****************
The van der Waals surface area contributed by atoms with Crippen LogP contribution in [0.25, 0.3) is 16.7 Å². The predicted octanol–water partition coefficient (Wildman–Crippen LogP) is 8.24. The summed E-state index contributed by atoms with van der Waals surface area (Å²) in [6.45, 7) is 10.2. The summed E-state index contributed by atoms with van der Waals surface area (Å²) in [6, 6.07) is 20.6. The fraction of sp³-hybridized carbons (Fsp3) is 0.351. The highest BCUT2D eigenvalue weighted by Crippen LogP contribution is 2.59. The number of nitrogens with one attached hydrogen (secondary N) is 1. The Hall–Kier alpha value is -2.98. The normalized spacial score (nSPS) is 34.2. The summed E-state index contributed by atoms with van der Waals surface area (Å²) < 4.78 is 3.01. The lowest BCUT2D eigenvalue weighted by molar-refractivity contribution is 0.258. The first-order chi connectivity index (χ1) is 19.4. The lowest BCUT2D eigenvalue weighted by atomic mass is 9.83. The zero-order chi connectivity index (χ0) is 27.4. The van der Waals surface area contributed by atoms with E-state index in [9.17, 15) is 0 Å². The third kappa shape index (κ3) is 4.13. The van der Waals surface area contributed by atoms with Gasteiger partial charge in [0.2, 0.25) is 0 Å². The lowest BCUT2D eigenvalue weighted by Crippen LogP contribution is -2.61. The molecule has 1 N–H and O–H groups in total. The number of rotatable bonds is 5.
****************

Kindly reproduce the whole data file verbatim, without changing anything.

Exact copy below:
The van der Waals surface area contributed by atoms with Crippen LogP contribution in [0.25, 0.3) is 16.7 Å². The predicted octanol–water partition coefficient (Wildman–Crippen LogP) is 8.24. The summed E-state index contributed by atoms with van der Waals surface area (Å²) in [6.45, 7) is 10.2. The summed E-state index contributed by atoms with van der Waals surface area (Å²) in [6, 6.07) is 20.6. The fraction of sp³-hybridized carbons (Fsp3) is 0.351. The highest BCUT2D eigenvalue weighted by Crippen LogP contribution is 2.59. The number of nitrogens with one attached hydrogen (secondary N) is 1. The Hall–Kier alpha value is -2.98. The normalized spacial score (nSPS) is 34.2. The summed E-state index contributed by atoms with van der Waals surface area (Å²) < 4.78 is 3.01. The lowest BCUT2D eigenvalue weighted by molar-refractivity contribution is 0.258. The first-order chi connectivity index (χ1) is 19.4. The lowest BCUT2D eigenvalue weighted by atomic mass is 9.83. The zero-order chi connectivity index (χ0) is 27.4. The van der Waals surface area contributed by atoms with E-state index in [9.17, 15) is 0 Å². The third kappa shape index (κ3) is 4.13. The van der Waals surface area contributed by atoms with Gasteiger partial charge in [0.2, 0.25) is 0 Å². The lowest BCUT2D eigenvalue weighted by Crippen LogP contribution is -2.61. The molecule has 1 N–H and O–H groups in total. The number of rotatable bonds is 5.